Bennett joined ASC’s nursing faculty last spring and began researching simulation labs to determine the best components for ASC’s facility. She and her technical assistant, senior Alfonso “Fonz” Velasquez, also underwent extensive training to operate the simulation equipment and software. Bennett is working on a graduate certificate in simulation education with Bryan LGH College of Health Sciences to gain further education to support the collaboration. She works with the nursing faculty to devise relevant “scenarios” to prepare students for virtually any medical situation they might encounter.
“I try my best to simulate actual scenarios. I’m constantly thinking ‘in real life.’ We try to be as realistic as possible,” Bennett added. In clinical rotations, nursing students are exposed to whatever conditions actual patients present, but in the simulation lab, instructors can be sure to cover the gamut of disease processes, medical-surgical events, mental health issues, and obstetric and pediatric situations. While instructors coach students through a scenario, she and Velasquez work behind the scenes in the lab’s control room, which uses 8 monitors and 8 computers to operate the mannequins. “Every simulation is different; we react to what the students are doing.” Hence, the aforementioned respiratory arrest that followed a medication delay.
The lab’s mannequins can emit heart and breath sounds, exhibit blood pressure and other vital signs, and produce bodily fluids. Simulated blood, urine, vomit, and other substances are created with moulage kits. Wound modules can be applied for practice with dressing changes and wound care. SimMan 3G can be modified to represent a female patient, to practice Foley catheterizations. Students can practice inserting IV’s and naso-gastric tubes and perform intubations, as well as subcutaneous, intramuscular, and intraosseous injections (infants and children require some injections into the bone, because of limited vein access). A special RFID (radio-frequency identification) arm works with electronic “tags” on simulated medications, so instructors can monitor whether medication was accurately administered.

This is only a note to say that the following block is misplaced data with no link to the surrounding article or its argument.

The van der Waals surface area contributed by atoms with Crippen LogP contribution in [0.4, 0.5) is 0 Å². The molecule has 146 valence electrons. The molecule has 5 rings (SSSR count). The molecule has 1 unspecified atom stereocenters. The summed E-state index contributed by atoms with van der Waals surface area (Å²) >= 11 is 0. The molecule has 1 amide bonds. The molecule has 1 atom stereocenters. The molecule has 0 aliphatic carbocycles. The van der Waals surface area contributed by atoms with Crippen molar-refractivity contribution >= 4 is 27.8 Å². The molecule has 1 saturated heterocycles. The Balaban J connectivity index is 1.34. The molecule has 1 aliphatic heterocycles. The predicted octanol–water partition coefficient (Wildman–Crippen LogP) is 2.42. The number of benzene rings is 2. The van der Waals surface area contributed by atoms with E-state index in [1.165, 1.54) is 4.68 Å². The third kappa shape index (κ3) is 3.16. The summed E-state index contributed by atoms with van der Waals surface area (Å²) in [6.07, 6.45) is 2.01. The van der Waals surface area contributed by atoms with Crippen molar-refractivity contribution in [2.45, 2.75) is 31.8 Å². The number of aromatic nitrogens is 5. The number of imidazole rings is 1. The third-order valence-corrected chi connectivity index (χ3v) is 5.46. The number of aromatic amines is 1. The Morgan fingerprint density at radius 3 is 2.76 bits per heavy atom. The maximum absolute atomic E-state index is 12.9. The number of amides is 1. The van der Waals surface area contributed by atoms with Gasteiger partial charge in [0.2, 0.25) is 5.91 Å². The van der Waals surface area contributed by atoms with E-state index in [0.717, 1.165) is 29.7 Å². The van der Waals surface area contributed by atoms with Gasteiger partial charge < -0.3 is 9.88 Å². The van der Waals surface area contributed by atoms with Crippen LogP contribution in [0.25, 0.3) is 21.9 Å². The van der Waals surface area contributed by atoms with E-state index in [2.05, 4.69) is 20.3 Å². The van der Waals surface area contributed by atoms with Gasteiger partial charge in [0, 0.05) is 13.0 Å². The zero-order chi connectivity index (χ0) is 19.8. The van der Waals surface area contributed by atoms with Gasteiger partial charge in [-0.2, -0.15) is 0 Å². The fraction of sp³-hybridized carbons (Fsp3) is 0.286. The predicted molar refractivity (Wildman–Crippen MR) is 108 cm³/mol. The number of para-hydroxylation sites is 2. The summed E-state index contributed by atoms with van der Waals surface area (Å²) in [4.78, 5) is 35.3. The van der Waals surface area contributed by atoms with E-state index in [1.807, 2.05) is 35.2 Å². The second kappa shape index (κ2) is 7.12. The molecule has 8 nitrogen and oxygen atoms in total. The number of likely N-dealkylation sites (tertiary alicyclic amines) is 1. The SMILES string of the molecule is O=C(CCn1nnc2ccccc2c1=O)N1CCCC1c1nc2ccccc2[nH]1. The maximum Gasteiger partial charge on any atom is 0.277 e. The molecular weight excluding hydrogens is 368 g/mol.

Jojola said nursing students love the lab, because it lets them perfect techniques. The most important component of a simulation, according to Bennett, is the debriefing. Audio/visual technology records the scenarios, and the B-line simulation software integrates all the recorded information to allow for debriefing. The video can be streamed live into a classroom. Students review the simulation afterward with their professor and classmates, noting what they did well and what could be done differently.
“We encourage students to talk as they participate in a simulation, so we can understand their thought process,” Bennett explained. “This reflective learning supports critical thinking, so they can complete the procedure in a clinical setting and make critical decisions quickly.” The lab is also used by the TSJC nursing program, and is available for staff development by area health care organizations.
Angie Medina ‘08 earned her BSN at Adams State, having worked as an intensive care and critical care nurse, as well as a flight nurse. Her BSN qualified her for a faculty opening in the TSJC Valley Campus nursing program, and she is now the school’s simulation lab coordinator. She and fellow TSJC faculty Jodi Garcia and Martin Dineen oversee scenarios in ASC’s simulation lab for their students. She’s also mid-way through a Master of Science in Nursing offered online through Nebraska Methodist College.
“I jumped right on the opportunity to serve on the committee formed to get the lab going. I love simulation -- it’s so exciting. There’s so much more to learn, and new research is showing how important it is for students,” she said. “Medical errors happen, but that’s where you want them, in the lab. You can be sure the student who delayed medication will never do that again.”
She said her students recently dealt with simulations on end-stage liver disease and code blue (cardiac arrest). In the next course, they’ll work on childbirth and infant care.
“It takes nurse training to another level. The hands-on experience, seeing the lab work and caring for the patient, really helps students tie things together with the theory,” Medina said.
By Julie Waechter